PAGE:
My name is Karim Raslan and I’m a storyteller. I have spent more than 20 years travelling and writing about Southeast Asia and its neighbours. The name of my column, “Ceritalah”, comes from a Sanskrit word that means “tell me a story.” I strongly believe that understanding stories, from the ground-up, is crucial to getting a real sense of politics, society and business. This column will seek to share with you stories about the people, places and issues affecting our region. This week, I want to start with the life of a very remarkable man from a country close to my heart—the Philippines.
Manila, like its counterparts Bangkok and Jakarta, is vast, rambunctious and extremely competitive, verging on the cutthroat.
For foreign investors looking to take the plunge, knowing who to trust is a critical issue. A wrong move can wipe out your investment – sometimes we’re talking billions of dollars.
For well over half a century, Washington SyCip, a sprightly, nonagenarian professional who passed away in 2017 was the key to the Philippines. Straight-talking, warm, funny and enormously curious, “Wash” left a deep, enduring legacy in the region’s fastest-growing economy.
Nowadays, everyone knows that Business Process Outsourcing (BPO) is a key pillar of the Philippine economy. Last year, the sector generated US$24 billion in revenue, providing employment to more than 1.3 million workers as well as stimulating a property and consumption boom.
However, few people realise the genesis of this sector owes a great deal to Wash and the accounting-turned-consulting giant SGV Group, which he founded in Manila in 1946.
“Back in the 60s and 70s, SGV was the largest accounting firm west of the Mississippi,” says Cesar Purisima, who was twice Philippine Secretary of Finance and one of Wash’s protégés at SGV.
“In the 1980s, Wash and SGV started offering BPO services in partnership with the-then Andersen Consulting through what was then referred to as the Manila Solutions Centre.”
Indeed, Wash grasped early on that corporate clients would seek to lower the cost of back-office services – accounting, payroll – while maintaining standards. Of course, we can never know if he anticipated the sheer scale of the demand he had initiated.
He also understood the importance of regional integration. By the 1960s, SGV became one of the first Filipino companies to expand abroad, building a network in neighbouring countries like Taiwan, Indonesia, Malaysia, Singapore, Vietnam, Hong Kong and Korea. In Thailand, in 1967, it formed the SGV-Na Thalang & Co.
One of his most endearing traits was his ability to focus on his dinner partner or interlocutor to the exclusion of everything else.
In this era of continuous distractions – smartphones and social media – it’s very important to be able to concentrate and listen because that’s how you connect with people. It’s also how you learn and then, later in life, keep learning.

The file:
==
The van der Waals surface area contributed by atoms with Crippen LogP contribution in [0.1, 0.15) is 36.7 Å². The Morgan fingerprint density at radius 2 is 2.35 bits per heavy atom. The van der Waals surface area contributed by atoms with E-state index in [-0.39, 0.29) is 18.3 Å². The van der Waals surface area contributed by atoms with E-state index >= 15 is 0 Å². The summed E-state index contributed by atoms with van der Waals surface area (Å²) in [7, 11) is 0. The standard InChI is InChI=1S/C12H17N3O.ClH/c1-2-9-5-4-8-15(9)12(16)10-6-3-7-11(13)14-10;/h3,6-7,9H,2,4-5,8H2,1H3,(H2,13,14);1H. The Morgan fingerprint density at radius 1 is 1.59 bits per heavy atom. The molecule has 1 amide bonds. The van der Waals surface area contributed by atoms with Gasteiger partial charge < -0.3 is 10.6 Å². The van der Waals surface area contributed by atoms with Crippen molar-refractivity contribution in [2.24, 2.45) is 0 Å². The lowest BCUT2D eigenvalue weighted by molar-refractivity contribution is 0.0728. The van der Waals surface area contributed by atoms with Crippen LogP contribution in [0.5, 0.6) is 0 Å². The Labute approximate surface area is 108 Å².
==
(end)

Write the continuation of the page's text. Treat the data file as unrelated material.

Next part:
For Wash, learning and education were at the core of everything he did. He was crucial in the founding of the Asian Institute of Management (or AIM) – the region’s premier business school and funded the education of countless poor Filipinos.
“He was a one-man council of elders for many corporate Philippine movers and shakers,” says Doris Ho, president and CEO of the Magsaysay Group. “He mentored top professionals, advised most Filipino tycoons and sent to school hundreds of thousands of underprivileged children. He had strong faith in the Filipino, even during the worst of times.”
Wash was born in 1921 in Manila to a father descended from Fujianese immigrants and a mother with family roots in Shanghai. Educated at Columbia University before World War Two, he later joined the specially constituted Filipino regiments in the US military. However, before he could serve as an infantryman, he was selected to learn Japanese and ended up working as a codebreaker for the Allies in Kolkata.
Ploughing through reams of Japanese transcripts in search of precious intelligence must have sharpened his mind. He told his biographer the process was like sleuthing. You had a pile of raw data and the knowledge five bombers had been sent to bomb a certain place. Then, you had to work backwards looking for patterns that matched the information until you could fill the blanks.
“Decoding enemy messages in the middle of nowhere may not sound attractive to most but it gave me a perspective on how, in time, the world will become smaller through communication links,” Wash wrote many years later of those years living alongside Bengal’s Hooghly River. “My experience there taught me that what would be considered remote will eventually be connected to the mainstream. Players from different industries will come from large, emerging and small economies; this makes it essential to speak a common financial language.”
World War Two opened the world to Wash and transformed his life. He learned new languages, unusual skills and lived in parts of the globe he never expected to visit.
By comparison, most of us have grown up in times of peace. When faced with adversity, we often lack the fortitude to weather the changes. It’s about building character: our experiences shape our future and relatively “soft times” may mean we do not have the depth and breadth of previous generations.
Wash maintained his independence and was scathing of his homeland’s atrocious political leadership. Unafraid of controversy, he also questioned the effectiveness of democracy in delivering effective governance, citing the success of authoritarian states such China and Vietnam in reducing poverty compared to India and the Philippines.
The Philippines, indeed, Southeast Asia, misses his robust and principled voice.